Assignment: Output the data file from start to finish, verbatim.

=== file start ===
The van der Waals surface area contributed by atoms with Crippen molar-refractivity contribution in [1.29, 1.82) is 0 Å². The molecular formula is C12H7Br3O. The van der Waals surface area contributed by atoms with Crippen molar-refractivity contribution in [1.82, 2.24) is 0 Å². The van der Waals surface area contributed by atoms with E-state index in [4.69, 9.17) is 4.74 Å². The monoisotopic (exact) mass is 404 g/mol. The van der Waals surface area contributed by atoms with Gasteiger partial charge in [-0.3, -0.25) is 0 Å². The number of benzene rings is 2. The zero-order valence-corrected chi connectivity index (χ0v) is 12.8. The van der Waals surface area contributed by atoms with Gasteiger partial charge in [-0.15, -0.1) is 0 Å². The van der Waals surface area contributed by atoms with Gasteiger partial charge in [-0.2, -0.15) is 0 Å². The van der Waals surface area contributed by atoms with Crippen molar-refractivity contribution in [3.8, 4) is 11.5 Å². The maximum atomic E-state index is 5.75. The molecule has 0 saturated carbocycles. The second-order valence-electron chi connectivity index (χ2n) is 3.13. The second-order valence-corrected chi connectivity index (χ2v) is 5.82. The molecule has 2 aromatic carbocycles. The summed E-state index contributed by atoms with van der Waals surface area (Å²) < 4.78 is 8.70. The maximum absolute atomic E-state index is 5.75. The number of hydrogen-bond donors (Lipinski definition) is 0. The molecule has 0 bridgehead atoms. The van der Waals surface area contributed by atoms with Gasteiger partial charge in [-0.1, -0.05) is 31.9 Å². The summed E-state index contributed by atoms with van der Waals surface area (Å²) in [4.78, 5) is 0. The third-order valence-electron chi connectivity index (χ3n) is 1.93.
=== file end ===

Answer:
The van der Waals surface area contributed by atoms with Crippen molar-refractivity contribution in [1.29, 1.82) is 0 Å². The molecular formula is C12H7Br3O. The van der Waals surface area contributed by atoms with Crippen molar-refractivity contribution in [1.82, 2.24) is 0 Å². The van der Waals surface area contributed by atoms with E-state index in [4.69, 9.17) is 4.74 Å². The monoisotopic (exact) mass is 404 g/mol. The van der Waals surface area contributed by atoms with Gasteiger partial charge in [-0.3, -0.25) is 0 Å². The number of benzene rings is 2. The zero-order valence-corrected chi connectivity index (χ0v) is 12.8. The van der Waals surface area contributed by atoms with Gasteiger partial charge in [-0.15, -0.1) is 0 Å². The van der Waals surface area contributed by atoms with Gasteiger partial charge in [-0.2, -0.15) is 0 Å². The van der Waals surface area contributed by atoms with Crippen molar-refractivity contribution in [3.8, 4) is 11.5 Å². The maximum atomic E-state index is 5.75. The molecule has 0 saturated carbocycles. The second-order valence-electron chi connectivity index (χ2n) is 3.13. The second-order valence-corrected chi connectivity index (χ2v) is 5.82. The molecule has 2 aromatic carbocycles. The summed E-state index contributed by atoms with van der Waals surface area (Å²) < 4.78 is 8.70. The maximum absolute atomic E-state index is 5.75. The number of hydrogen-bond donors (Lipinski definition) is 0. The molecule has 0 bridgehead atoms. The van der Waals surface area contributed by atoms with Gasteiger partial charge in [-0.1, -0.05) is 31.9 Å². The summed E-state index contributed by atoms with van der Waals surface area (Å²) in [4.78, 5) is 0. The third-order valence-electron chi connectivity index (χ3n) is 1.93.